Investment in urban infrastructure such as new roads, public utilities or parks invariably increases real-estate prices. In Pakistan, stories of riches earned overnight due to new highways passing through agricultural lands are common.
Let’s look at the example of Lahore Ring Road. The original northern loop, completed in 2009, was built at an estimated cost of Rs53 billion, including the cost of land acquisition. The project was undertaken by the government’s own funds. While the road was of great benefit to motorists, the returns to landowners in adjoining areas were even higher, as it provided improved access to their lands. These returns, however, were enjoyed only by a handful of original landowners, lucky speculators or those who had access to privileged information, without any share for the government.
This greatly reduces the state’s incentive to build infrastructure solely for local considerations. Imagine the impact that a new interchange on Lahore-Islamabad Motorway can have on neighbouring areas. If the state can adopt a solution to claim a share in this increase, not only can it finance the interchange itself but can also benefit local landowners through increase in land value and citizens through better access. This precisely is the role of land-based financing.
Land-based financing (LBF), a term used for unlocking urban land values, provides a mostly untapped source for financing infrastructure development. The underlying idea is simple. If new urban infrastructure is going to increase the intrinsic value of land, the same increase can also be used to finance the project itself. Governments get access to this new source of finance and landowners’ assets become more valuable. It’s a win-win proposition if structured appropriately. India, China and so many other developing countries have successfully experimented with LBF transactions and financed a great deal of their urban infrastructure through this model. In Ahmedabad, for instance, the 76km city ring road was self-financed through an innovative land pooling and reconstruction framework, where the increase in land prices due to construction of ring road was channelled back to the government.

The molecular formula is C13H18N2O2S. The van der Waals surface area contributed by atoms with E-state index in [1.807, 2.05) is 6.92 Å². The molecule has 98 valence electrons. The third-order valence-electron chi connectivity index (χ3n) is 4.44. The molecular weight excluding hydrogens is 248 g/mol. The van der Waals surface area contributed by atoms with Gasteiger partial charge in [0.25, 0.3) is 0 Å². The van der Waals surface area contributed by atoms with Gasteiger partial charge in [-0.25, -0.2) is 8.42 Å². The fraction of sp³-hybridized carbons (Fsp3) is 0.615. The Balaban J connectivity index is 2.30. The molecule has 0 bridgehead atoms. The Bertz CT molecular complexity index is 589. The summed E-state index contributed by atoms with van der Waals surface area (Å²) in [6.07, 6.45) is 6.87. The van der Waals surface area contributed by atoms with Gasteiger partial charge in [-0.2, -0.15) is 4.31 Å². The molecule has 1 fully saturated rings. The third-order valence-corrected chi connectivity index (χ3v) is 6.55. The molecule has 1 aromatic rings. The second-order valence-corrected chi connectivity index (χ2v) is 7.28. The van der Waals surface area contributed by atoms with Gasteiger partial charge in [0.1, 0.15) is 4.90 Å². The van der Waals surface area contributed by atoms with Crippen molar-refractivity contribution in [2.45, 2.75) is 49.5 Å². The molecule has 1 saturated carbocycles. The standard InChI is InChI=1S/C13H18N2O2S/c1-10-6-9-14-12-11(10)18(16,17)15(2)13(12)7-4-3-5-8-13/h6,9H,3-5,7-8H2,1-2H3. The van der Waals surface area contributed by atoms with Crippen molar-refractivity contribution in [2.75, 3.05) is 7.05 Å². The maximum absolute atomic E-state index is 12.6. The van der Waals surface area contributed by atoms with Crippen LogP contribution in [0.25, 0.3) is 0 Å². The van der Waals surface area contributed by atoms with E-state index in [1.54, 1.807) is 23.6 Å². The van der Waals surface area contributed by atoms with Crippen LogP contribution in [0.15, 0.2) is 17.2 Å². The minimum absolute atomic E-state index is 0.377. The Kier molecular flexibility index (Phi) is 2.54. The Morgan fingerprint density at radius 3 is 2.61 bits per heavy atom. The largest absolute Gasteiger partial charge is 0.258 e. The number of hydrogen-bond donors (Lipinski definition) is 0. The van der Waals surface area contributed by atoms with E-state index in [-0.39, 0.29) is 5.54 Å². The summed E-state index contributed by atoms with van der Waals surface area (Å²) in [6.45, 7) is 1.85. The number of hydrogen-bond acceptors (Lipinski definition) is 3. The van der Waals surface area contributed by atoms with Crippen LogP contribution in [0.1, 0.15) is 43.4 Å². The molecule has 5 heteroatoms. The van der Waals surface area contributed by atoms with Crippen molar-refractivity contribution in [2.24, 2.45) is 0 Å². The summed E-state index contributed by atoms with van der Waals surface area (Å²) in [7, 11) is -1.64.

LBF can take many shapes and forms and in most cases is used in addition to other financing avenues. The most simple form includes land monetisation through sales or lease of land, but more complex models could include a levy on land developers around new infrastructure; a city-wide infrastructure charge to fund new projects or even collateralising state land to seek initial financing followed by repayment through sales/lease of land with much increased value. Such a structure can generate upfront revenues and reduce dependence on debt or service charges and toll payments.
During recent years, significant investment has gone into urban infrastructure in major Pakistani metropolitan cities. Ring roads, metros and urban transportation systems and solid waste management systems seem to have taken priority for all political parties, apparently following the lead of Punjab. But this improved infrastructure is also leading to rapid urbanisation and cities’ needs are outpacing these investments. While there are no recent precise estimates of infrastructure investment gaps for Lahore, Karachi or other major urban centres, according to an earlier World Bank study, the country needs to invest seven-nine per cent of GDP in infrastructure until 2020 to close its infrastructure gap. At current GDP estimates, this translates into approximately $20-25 billion worth of annual infrastructure investment inflows, required every year.
These hefty requirements far exceed public sector’s available fiscal space and LBF provides a viable alternative. It is not that LBF is an entirely new concept in Pakistan. Sales and lease of state lands, commercialisation fees charged by development authorities due to change in land-use, or even land acquisition for housing societies through sales of allocated land files are all examples of LBF. But there is a need to go for more advanced projects structures aimed at developing new urban infrastructure. This can unlock untapped sources of revenue for the government and support the political ambitions to transform cities.